PR: Looking at your IG posts, I get the idea that you are almost never not drawing—“While in the queue waiting to see Michelangelo, there was a whole human show on display.” How do these drawings you make on the fly feed into your projects—and is this how your Tokyo Handbook got its start?

LM: I just get bored of the world easily. Waiting for food or on a queue must be horrible if you don’t have a sketchbook! I always carry mine (or the iPad) so I just pull it out and fill the space the world creates where I can do nothing. The train in Tokyo is a good example of that, so you will find me often drawing when I go somewhere.

And yes, my upcoming book Tokyo Handbook, comes from that. Observing and drawing the people in the city helped me gain some insights that most visitors to the city won’t immediately see so I thought making a book with them would be a good idea. When a Spanish publisher invited me to do a book, Tokyo Handbook became a proper project. It’s an incredible task because of course I want to do everything myself: the writing, the illustrations and all the design involved. It goes without saying it’s taking me more time than firstly anticipated.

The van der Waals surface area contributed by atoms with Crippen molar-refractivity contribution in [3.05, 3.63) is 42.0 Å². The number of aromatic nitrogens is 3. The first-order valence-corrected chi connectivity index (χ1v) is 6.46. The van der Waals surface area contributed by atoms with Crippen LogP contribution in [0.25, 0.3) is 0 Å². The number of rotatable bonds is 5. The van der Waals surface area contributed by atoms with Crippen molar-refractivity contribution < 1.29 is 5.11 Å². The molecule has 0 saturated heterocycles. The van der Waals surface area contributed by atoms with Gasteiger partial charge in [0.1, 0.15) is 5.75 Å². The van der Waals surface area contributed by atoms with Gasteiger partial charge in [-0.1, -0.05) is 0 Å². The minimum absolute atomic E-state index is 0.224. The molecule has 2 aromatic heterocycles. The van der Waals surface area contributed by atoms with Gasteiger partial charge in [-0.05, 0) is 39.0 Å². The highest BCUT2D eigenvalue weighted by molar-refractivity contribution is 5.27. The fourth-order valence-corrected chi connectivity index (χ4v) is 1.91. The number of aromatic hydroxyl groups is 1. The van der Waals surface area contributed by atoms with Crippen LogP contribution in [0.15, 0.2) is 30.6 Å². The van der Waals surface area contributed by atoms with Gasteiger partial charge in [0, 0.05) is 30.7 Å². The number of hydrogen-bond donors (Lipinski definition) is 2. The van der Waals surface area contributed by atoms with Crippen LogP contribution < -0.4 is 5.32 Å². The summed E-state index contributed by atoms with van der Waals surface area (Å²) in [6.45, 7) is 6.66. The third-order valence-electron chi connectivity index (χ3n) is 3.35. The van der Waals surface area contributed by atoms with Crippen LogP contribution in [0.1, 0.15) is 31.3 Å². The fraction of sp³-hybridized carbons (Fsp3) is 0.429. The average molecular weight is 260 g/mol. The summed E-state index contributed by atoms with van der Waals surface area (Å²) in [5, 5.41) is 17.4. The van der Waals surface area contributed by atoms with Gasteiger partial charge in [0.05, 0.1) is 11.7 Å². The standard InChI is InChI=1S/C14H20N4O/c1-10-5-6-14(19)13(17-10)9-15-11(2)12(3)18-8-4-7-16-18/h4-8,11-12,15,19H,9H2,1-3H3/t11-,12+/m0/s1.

PR: Does the art director in you help you in being a good self-editor?

LM: Mostly it does, but at times it kills ideas before they are born. Being so long on the other side of the table makes me really critical and often I end up thinking my ideas are too mediocre.

PR: How do you know when the art is finished—or when to stop working on it?